My first portrait commission

I’ve been playing with portraits for just over a year now. It started with a mixed media portrait class with Martha Miller through the Maine College of Art. Love her! Since then, I’ve used reference photos from Sktchy to build a practice of drawing portraits weekly. I attend a weekly gathering of incredibly inspiring artists who take turns posing for 12 minute sittings. And, I just made it into the Portland Drawing Society’s Honored Guest 2.5 hour drawing sessions. I’ve even sold one of my portraits. I’m feeling good.

When my friend Pat asked to commission me to do a pastel portrait using a 1950’s hand colored photo of his dad as a reference I jumped at the chance. Boom! This is exactly the challenge I need. It has to look like a real person who is loved and missed. It has to be worthy of hanging in a home I visit frequently.

I dug in and started doing studies. I sketched on post-its then moved to my sketchbook.

John study one — colored pencil on toned paper.
John Study 2 — colored pencil on toned paper.

I readily saw the importance of studies. I did not expect them to be so different! And so the downward spiral of doubt began. A few more post-it sketches here and there and I was losing momentum. I began to plan my deferral of moving to using my good Uart 400 grit sanded paper and pastels. I had a pastel workshop coming up in a month. I decided I needed to wait and see what I learned there. Pretty good justification of my procrastination, no?

Here’s the thing. The pastel workshop was focused on plein air landscape painting with Richard McKinley. Richard is an excellent instructor, and I definitely pushed my technique. Still, it got me no further to working on the portrait. In fact, I decided that the warm days were slipping away. I needed to get out and take advantage of plein air season. Tick, tick, tick.

Then the rains started. Pastel does not hold up well in the rain. My makeshift guest room studio was warm and dry and oh so inviting. Tick, tick, tick. I cleaned my board. Tick. I organized my pastels. Tick. I cleared my drafting table. Tick. I measured and cut my lovely, coveted large sheet of Uart 400. Tick. I taped the paper to the board. Tick. I played with the positioning for the reference photo and easel. Deep breath. I grabbed a 2B mechanical pencil and got started.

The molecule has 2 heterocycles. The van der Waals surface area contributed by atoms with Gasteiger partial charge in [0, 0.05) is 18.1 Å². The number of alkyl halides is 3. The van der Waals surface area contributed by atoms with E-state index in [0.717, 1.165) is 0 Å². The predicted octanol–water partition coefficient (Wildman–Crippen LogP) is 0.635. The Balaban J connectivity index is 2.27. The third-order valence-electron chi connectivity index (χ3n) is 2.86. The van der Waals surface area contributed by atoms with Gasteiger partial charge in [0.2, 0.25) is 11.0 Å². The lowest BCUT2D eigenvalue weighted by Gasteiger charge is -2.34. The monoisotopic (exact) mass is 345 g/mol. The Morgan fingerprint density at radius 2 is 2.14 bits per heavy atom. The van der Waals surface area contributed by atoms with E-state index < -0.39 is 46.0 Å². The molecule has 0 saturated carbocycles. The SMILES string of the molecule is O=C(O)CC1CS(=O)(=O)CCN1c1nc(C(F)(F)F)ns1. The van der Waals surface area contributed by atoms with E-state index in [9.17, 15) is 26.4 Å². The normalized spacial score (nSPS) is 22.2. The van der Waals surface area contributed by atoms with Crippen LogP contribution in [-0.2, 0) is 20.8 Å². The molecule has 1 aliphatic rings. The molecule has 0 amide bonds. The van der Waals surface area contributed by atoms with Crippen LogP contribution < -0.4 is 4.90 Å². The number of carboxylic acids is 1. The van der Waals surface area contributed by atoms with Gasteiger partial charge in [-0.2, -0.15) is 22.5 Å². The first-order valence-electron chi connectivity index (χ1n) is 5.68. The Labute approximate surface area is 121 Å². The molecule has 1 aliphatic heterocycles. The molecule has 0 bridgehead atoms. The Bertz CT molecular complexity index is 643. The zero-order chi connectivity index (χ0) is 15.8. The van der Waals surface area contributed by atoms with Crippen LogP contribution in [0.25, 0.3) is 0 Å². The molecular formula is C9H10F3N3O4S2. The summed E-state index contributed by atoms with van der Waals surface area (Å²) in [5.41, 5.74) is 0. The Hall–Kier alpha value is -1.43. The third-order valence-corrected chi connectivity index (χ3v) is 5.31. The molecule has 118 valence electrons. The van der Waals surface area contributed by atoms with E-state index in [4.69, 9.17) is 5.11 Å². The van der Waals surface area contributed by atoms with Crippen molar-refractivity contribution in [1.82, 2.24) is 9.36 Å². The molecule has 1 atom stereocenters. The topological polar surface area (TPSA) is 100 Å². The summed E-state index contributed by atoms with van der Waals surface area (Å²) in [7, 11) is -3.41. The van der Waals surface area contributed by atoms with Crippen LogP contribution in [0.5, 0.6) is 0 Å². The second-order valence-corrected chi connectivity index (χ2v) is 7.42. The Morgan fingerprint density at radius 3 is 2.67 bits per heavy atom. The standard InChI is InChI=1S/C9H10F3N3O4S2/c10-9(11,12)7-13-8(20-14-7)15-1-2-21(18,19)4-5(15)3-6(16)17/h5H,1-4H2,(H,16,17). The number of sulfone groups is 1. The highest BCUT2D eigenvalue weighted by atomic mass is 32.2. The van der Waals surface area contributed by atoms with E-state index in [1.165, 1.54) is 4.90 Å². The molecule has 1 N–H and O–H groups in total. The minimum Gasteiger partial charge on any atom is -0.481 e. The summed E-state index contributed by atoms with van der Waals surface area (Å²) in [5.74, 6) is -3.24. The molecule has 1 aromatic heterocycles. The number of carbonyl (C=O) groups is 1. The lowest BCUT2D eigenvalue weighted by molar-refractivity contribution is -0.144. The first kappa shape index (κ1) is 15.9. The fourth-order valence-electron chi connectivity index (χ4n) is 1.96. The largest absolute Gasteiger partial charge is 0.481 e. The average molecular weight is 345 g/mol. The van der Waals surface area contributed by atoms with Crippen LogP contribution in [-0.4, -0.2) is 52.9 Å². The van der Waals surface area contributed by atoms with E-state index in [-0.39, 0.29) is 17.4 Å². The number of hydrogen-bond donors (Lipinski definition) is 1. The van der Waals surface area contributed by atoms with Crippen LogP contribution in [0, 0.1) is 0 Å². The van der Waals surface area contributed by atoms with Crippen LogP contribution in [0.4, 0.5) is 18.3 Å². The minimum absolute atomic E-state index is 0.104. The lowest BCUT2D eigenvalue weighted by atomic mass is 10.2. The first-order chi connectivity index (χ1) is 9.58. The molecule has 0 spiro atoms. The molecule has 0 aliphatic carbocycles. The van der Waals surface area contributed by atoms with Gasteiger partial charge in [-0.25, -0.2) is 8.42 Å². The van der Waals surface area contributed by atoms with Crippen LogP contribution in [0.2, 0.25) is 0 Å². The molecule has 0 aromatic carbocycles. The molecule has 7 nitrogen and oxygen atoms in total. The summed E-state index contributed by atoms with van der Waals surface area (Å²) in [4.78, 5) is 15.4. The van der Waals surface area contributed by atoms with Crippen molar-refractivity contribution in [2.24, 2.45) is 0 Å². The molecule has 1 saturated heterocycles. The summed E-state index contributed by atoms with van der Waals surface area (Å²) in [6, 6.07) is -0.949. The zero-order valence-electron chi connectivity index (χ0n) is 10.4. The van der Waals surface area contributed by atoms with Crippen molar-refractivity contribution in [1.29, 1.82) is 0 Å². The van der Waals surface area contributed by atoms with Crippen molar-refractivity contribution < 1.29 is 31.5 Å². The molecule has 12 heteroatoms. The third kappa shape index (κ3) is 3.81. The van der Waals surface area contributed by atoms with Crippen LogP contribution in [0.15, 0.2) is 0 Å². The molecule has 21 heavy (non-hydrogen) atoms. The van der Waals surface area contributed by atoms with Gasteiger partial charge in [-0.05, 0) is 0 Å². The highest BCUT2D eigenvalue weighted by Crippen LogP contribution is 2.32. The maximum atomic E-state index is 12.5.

John final sketch

Ok, typing final sketch under that photo did not feel right. I don’t truly believe it will be the last one. However, I needed to commit and tighten this likeness up. Twice I snapped pictures and overlaid them on the original in Procreate as a way to check proportions, angles, and alignment.

Sketches overlaid on the original

On the left you can see my first pass was hit and miss. The left eye and right shoulder- good. The right eye, nose, mouth and left shoulder needed a lot of adjusting. Along with Procreate to help me make adjustments, I am also fortunate to live with another artist. At anytime, I can ask my husband, Bill, to take a look and tell me what’s working and what he’d tweak. I can’t tell you how important it is to have a Bill you can ask for clear and objective critique.

Next, the underpainting. For landscapes, I typically lay in hard pastels, such as NuPastels. I tend toward contrasting colors for the underpainting because I find it makes the true colors pop. For landscapes, I use rubbing alcohol and a very wet brush to let the color run and bleed. For this portrait, I kept the underpainting dry and contained.

John underpainting

Sometimes I fall in love with the underpainting. There was something about the color shift from the muted hand-coloring in the original that felt really fresh. I texted this photo to Pat to see if he felt the same. Nope. He’d prefer to stick to the original. I understand that. This is a photo he’s looked at throughout his life.

Time for another break. I swear I’m not wimping out. I’ll jump back in after a short trip. Part 2 to come soon!